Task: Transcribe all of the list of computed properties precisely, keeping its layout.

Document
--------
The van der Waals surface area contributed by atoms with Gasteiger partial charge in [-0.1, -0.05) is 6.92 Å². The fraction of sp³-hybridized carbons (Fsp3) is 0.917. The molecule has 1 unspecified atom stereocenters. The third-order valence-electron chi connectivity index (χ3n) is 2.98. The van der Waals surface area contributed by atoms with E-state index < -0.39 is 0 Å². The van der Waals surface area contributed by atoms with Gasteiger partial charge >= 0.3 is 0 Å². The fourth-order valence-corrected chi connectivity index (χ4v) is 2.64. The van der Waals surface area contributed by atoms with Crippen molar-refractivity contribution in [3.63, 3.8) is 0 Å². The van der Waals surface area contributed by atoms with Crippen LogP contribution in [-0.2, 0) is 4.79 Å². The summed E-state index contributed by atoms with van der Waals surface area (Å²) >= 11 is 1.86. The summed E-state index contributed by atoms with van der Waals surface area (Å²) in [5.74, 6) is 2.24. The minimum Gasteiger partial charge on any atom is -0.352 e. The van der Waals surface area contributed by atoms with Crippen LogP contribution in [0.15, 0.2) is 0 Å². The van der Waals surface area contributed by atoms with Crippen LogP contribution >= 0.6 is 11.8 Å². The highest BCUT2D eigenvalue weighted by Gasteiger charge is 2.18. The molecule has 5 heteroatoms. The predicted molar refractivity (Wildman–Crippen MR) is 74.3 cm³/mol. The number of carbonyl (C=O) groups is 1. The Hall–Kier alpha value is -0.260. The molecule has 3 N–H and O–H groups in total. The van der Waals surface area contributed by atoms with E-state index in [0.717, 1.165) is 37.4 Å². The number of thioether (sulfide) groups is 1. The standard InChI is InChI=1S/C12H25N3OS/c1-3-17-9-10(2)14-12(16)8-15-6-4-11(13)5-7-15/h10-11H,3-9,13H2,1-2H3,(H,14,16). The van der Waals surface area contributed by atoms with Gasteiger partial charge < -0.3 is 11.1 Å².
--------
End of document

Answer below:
The van der Waals surface area contributed by atoms with Gasteiger partial charge in [-0.1, -0.05) is 6.92 Å². The fraction of sp³-hybridized carbons (Fsp3) is 0.917. The molecule has 1 unspecified atom stereocenters. The third-order valence-electron chi connectivity index (χ3n) is 2.98. The van der Waals surface area contributed by atoms with E-state index < -0.39 is 0 Å². The van der Waals surface area contributed by atoms with Gasteiger partial charge >= 0.3 is 0 Å². The fourth-order valence-corrected chi connectivity index (χ4v) is 2.64. The van der Waals surface area contributed by atoms with Crippen molar-refractivity contribution in [3.63, 3.8) is 0 Å². The van der Waals surface area contributed by atoms with Crippen LogP contribution in [-0.2, 0) is 4.79 Å². The summed E-state index contributed by atoms with van der Waals surface area (Å²) >= 11 is 1.86. The summed E-state index contributed by atoms with van der Waals surface area (Å²) in [5.74, 6) is 2.24. The minimum Gasteiger partial charge on any atom is -0.352 e. The van der Waals surface area contributed by atoms with Crippen LogP contribution in [0.15, 0.2) is 0 Å². The van der Waals surface area contributed by atoms with Crippen LogP contribution >= 0.6 is 11.8 Å². The highest BCUT2D eigenvalue weighted by Gasteiger charge is 2.18. The molecule has 5 heteroatoms. The predicted molar refractivity (Wildman–Crippen MR) is 74.3 cm³/mol. The number of carbonyl (C=O) groups is 1. The Hall–Kier alpha value is -0.260. The molecule has 3 N–H and O–H groups in total. The van der Waals surface area contributed by atoms with E-state index in [0.717, 1.165) is 37.4 Å². The number of thioether (sulfide) groups is 1. The standard InChI is InChI=1S/C12H25N3OS/c1-3-17-9-10(2)14-12(16)8-15-6-4-11(13)5-7-15/h10-11H,3-9,13H2,1-2H3,(H,14,16). The van der Waals surface area contributed by atoms with Gasteiger partial charge < -0.3 is 11.1 Å².